At the outbreak of the Great War Canada was not yet a fully independent state, and was to some extent obliged to follow Britain into the war. However in general there was much enthusiasm for their participation within the country, and by the war’s end around 425,000 Canadian troops had served overseas – a very considerable achievement for a country with a small population. The courage and skill of the Canadian troops was recognised right from the start, and it is fitting that they should be specifically represented in a set such as this.
This is another set where HaT have tried to cover as much of the subject as possible by including all the major weapons. The first few poses as shown in our pictures are of the humble riflemen, and a pretty good selection it is too. Nothing spectacular or unusual, but that is a good thing for many, perhaps most customers. The third row shows some more interesting poses, beginning with a field telephone operator and a prone spotter peering through his binoculars. The Vickers machine gun and crew is a very important element to the set, as is the gunner and assistant with the Lewis gun on the next row. However the Vickers gunner should not be kneeling but sitting behind his weapon. Finally we find a mortar with two crewmen, and here too we find problems with the chosen poses. The first man is standing with outstretched straight arm holding a bomb. You might think he would be in the process of loading this into the mortar, yet he is looking the other way, with his hand far above the mouth of the weapon. His crew-mate has one arm down by his side and the other stretched out to his right. Both arms are absolutely straight, and the hand is fully open, making this pose very unnatural.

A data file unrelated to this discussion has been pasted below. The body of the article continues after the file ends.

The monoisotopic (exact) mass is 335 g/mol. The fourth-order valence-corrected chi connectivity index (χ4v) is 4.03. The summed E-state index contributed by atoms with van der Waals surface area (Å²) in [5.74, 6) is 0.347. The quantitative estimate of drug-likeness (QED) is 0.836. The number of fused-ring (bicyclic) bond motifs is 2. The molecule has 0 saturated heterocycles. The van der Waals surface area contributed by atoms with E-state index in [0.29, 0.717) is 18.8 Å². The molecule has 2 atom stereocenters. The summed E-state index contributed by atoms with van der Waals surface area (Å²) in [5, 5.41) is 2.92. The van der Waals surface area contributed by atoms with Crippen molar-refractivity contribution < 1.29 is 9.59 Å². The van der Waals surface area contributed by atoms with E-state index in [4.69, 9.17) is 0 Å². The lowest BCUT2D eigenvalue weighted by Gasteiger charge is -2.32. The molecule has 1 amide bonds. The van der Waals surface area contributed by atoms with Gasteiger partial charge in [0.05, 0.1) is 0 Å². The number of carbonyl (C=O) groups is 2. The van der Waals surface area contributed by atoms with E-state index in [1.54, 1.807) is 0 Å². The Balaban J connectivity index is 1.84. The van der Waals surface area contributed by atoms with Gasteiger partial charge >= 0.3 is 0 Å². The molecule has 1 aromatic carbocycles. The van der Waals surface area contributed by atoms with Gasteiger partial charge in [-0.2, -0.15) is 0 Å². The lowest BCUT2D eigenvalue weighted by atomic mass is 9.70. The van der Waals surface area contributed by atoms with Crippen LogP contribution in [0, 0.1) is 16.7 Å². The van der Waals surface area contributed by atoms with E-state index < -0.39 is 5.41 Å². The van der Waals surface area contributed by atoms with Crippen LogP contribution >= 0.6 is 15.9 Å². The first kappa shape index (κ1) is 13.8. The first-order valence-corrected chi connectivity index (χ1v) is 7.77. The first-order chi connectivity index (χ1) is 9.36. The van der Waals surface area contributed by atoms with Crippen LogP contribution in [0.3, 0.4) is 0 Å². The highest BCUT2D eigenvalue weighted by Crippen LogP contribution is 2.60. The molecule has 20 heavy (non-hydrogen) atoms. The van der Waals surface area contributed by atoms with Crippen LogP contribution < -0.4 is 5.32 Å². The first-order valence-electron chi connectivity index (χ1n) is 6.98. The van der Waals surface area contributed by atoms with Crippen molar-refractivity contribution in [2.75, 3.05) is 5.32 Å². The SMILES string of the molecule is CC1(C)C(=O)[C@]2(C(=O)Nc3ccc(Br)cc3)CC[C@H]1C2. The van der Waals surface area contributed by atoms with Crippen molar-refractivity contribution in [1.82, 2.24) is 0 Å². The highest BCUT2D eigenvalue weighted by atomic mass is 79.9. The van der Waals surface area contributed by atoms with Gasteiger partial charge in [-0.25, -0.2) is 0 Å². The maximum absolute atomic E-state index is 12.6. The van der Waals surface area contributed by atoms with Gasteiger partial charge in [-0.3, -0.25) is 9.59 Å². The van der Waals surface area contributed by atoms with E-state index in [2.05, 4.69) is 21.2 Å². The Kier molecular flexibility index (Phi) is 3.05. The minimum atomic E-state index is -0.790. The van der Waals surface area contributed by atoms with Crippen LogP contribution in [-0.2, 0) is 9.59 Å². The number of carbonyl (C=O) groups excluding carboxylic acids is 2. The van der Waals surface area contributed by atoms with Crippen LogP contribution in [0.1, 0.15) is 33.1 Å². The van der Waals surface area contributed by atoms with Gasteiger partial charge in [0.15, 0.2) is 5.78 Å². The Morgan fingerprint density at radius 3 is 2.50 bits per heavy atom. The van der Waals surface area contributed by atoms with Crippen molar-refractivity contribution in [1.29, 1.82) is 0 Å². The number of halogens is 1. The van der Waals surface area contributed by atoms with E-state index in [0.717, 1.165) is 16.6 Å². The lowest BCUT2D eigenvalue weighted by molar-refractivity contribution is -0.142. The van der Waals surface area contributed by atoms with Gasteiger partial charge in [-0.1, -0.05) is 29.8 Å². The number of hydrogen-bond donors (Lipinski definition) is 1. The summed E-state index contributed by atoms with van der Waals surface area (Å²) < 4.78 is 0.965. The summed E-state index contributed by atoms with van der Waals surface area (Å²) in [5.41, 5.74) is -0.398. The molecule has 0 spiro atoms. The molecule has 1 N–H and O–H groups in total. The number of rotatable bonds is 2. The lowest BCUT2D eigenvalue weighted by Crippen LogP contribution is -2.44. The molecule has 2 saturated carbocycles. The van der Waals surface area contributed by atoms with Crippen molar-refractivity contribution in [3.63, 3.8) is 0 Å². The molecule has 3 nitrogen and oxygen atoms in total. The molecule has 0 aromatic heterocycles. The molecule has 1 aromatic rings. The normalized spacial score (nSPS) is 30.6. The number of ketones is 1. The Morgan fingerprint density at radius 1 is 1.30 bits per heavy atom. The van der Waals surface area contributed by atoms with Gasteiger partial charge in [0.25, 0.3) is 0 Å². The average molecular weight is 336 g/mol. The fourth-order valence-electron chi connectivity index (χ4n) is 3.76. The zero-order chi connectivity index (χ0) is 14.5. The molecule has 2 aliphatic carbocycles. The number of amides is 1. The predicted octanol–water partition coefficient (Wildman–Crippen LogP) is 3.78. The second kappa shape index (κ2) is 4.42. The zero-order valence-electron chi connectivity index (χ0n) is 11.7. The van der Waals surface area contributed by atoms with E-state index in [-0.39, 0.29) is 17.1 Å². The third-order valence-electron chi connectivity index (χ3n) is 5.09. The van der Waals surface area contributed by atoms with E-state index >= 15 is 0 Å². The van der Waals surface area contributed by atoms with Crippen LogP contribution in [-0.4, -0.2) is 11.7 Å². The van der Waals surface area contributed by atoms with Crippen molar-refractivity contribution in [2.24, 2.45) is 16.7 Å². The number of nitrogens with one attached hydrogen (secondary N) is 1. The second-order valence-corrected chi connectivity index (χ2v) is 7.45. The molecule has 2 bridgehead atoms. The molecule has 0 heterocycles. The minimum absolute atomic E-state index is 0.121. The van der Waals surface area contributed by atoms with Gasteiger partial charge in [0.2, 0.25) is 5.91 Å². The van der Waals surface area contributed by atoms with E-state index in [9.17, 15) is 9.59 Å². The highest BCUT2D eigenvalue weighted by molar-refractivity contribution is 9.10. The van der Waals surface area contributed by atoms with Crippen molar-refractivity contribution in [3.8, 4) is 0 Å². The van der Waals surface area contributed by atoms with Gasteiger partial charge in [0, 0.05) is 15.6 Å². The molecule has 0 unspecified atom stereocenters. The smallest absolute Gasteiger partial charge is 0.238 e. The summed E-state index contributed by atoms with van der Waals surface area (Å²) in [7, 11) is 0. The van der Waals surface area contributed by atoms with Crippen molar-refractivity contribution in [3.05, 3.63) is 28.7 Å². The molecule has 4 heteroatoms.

It was no accident that Canadian uniform and equipment was almost identical to that of the British, and the differences are virtually invisible at this scale. All the men wear the familiar tin hat and have a gas mask bag on the chest in the ready position, marking them as suitable for 1916 onwards. Their uniform and equipment is all accurate although not always as detailed or correctly proportioned as we would have liked.
The style of sculpting is quite familiar and is much the same as some recent releases from HaT. Whatever your view on this style we have long been on record as saying we don’t like it, and this set does nothing to change that view. Clothes with unconvincing folds and creases, simplified weapons and some very wooden poses do not look good in our view, but of course the viewer can judge that for themselves with the pictures on this page. One particular feature that leaps out at you as soon as you see these models is the faces, or rather the lack of them. With the honourable exception of the officer all the men have little or no features on their head – little hair, no chin strap for the helmet and no ears or mouths. The man throwing the grenade is the worst, as he not only suffers from all the above but also has no nose – in fact his head is almost perfectly smooth.
The figures are made in the same very soft plastic that HaT have used recently, which is inclined to tear rather than yield smoothly to the knife. However there is no flash and quite a small amount of excess plastic. The machine gunner has a separate tripod which requires gluing to attach, but this plastic takes glue quite well. The mortar too requires some assembly, and while it does have some peg-and-hole arrangement gluing would still be advisable.
This set does provide a good range of weapons and figures, so if you can live with the style of the figures then it has a lot to offer. As we have said, the Canadians were almost indistinguishable from their British allies, so this set could equally serve for either, making it very useful indeed if not good to look at.